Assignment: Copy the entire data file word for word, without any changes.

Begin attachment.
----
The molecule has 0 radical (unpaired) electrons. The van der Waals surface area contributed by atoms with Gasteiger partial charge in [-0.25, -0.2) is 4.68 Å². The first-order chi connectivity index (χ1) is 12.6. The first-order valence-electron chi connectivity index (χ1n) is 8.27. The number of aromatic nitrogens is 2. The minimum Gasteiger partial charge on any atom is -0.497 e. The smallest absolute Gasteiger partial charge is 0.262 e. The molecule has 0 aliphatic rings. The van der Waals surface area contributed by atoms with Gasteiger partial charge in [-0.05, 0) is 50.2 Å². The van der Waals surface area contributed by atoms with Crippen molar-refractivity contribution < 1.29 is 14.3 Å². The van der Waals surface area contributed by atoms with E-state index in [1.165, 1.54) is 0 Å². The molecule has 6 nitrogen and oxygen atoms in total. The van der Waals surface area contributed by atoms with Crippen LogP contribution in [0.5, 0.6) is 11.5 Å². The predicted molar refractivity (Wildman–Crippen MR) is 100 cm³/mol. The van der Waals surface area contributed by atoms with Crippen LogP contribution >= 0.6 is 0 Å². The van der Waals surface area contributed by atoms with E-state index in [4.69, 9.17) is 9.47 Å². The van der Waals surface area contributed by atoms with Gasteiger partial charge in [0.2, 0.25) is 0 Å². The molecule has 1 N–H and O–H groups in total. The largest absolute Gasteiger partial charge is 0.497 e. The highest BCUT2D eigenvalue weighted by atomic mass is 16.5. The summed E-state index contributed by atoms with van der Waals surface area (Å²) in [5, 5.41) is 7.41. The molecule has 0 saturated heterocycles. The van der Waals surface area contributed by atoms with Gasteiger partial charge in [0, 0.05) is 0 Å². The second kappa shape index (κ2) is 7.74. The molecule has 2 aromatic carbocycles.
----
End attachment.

The molecule has 0 radical (unpaired) electrons. The van der Waals surface area contributed by atoms with Gasteiger partial charge in [-0.25, -0.2) is 4.68 Å². The first-order chi connectivity index (χ1) is 12.6. The first-order valence-electron chi connectivity index (χ1n) is 8.27. The number of aromatic nitrogens is 2. The minimum Gasteiger partial charge on any atom is -0.497 e. The smallest absolute Gasteiger partial charge is 0.262 e. The molecule has 0 aliphatic rings. The van der Waals surface area contributed by atoms with Gasteiger partial charge in [-0.05, 0) is 50.2 Å². The van der Waals surface area contributed by atoms with Crippen molar-refractivity contribution < 1.29 is 14.3 Å². The van der Waals surface area contributed by atoms with E-state index in [1.165, 1.54) is 0 Å². The molecule has 6 nitrogen and oxygen atoms in total. The van der Waals surface area contributed by atoms with Crippen LogP contribution in [0.5, 0.6) is 11.5 Å². The predicted molar refractivity (Wildman–Crippen MR) is 100 cm³/mol. The van der Waals surface area contributed by atoms with Crippen LogP contribution >= 0.6 is 0 Å². The van der Waals surface area contributed by atoms with E-state index in [4.69, 9.17) is 9.47 Å². The van der Waals surface area contributed by atoms with Gasteiger partial charge in [0.2, 0.25) is 0 Å². The molecule has 1 N–H and O–H groups in total. The largest absolute Gasteiger partial charge is 0.497 e. The highest BCUT2D eigenvalue weighted by atomic mass is 16.5. The summed E-state index contributed by atoms with van der Waals surface area (Å²) in [5, 5.41) is 7.41. The molecule has 0 saturated heterocycles. The van der Waals surface area contributed by atoms with Gasteiger partial charge in [0, 0.05) is 0 Å². The second kappa shape index (κ2) is 7.74. The molecule has 2 aromatic carbocycles.